Automakers have been increasing their focus on substituting lightweight materials for heavier ones, according to Royston Jones, president and global CTO of engineering and design consultancy Altair ProductDesign.
Writing in Industry Week, Jones cites the example of the bumper beam on the BMW M3. Engineers replaced steel with a glass fiber-filled polymer for a 40 percent weight reduction. The Audi A8 uses a similar material for its spare tire well, for a 30 percent reduction.
Many designers are also working to lightweight the car body itself. They estimate that reducing these by one kilogram will in turn save another kilogram on secondary components.
Altair has been using its OptiStruct software to advise on the design of the electric BMW i3 (pictured), which is made mostly of composites. Jones says it is scheduled to be the first high-volume composite vehicle, preparing BMW to comply with planned increases to mileage standards.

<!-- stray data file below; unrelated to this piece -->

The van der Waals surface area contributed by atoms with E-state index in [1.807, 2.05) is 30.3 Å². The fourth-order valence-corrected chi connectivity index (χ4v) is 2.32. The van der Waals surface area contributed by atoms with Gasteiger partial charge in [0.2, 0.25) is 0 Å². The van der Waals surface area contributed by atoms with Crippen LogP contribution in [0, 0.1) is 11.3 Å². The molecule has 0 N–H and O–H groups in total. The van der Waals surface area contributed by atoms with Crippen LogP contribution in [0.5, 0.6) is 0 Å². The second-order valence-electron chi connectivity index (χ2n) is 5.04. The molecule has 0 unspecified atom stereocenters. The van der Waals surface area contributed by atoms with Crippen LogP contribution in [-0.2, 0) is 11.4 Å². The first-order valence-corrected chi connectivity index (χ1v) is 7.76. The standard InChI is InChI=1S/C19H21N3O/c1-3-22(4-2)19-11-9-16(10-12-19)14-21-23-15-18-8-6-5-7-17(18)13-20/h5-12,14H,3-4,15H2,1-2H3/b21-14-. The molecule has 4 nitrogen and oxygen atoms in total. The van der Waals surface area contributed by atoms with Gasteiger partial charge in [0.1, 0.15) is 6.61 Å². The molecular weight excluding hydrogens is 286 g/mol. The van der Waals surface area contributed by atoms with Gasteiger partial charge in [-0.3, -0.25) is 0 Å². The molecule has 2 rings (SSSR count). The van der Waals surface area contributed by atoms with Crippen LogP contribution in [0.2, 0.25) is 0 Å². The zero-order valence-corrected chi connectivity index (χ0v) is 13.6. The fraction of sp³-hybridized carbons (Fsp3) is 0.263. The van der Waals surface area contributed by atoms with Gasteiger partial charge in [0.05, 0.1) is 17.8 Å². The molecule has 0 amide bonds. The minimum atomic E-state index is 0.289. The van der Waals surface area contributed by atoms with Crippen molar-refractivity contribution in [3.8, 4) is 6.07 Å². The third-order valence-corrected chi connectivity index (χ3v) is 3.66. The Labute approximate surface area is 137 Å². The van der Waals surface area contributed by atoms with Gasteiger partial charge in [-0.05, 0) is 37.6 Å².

European legislation will require cars’ CO2 emissions to fall by up to 30 percent over the next few years. In July, the Obama administration announced a deal to increase automobile fuel efficiency to 54.5 miles per gallon by 2025.
A recent study by Frost & Sullivan found that the auto industry is gearing up for a major shift to lighter materials as governments in Europe, the U.S. and Japan introduce tighter restrictions on carbon emissions. The consultancy said the market for such products was $38 billion in 2010, and predicts this will reach $95.34 billion in 2017.
For example, the report said, lighter materials, improved aerodynamics and a new hybrid powertrain mean that the new 2012 Camry Hybrid LE yields a more than 30 percent boost in fuel economy compared to the previous model.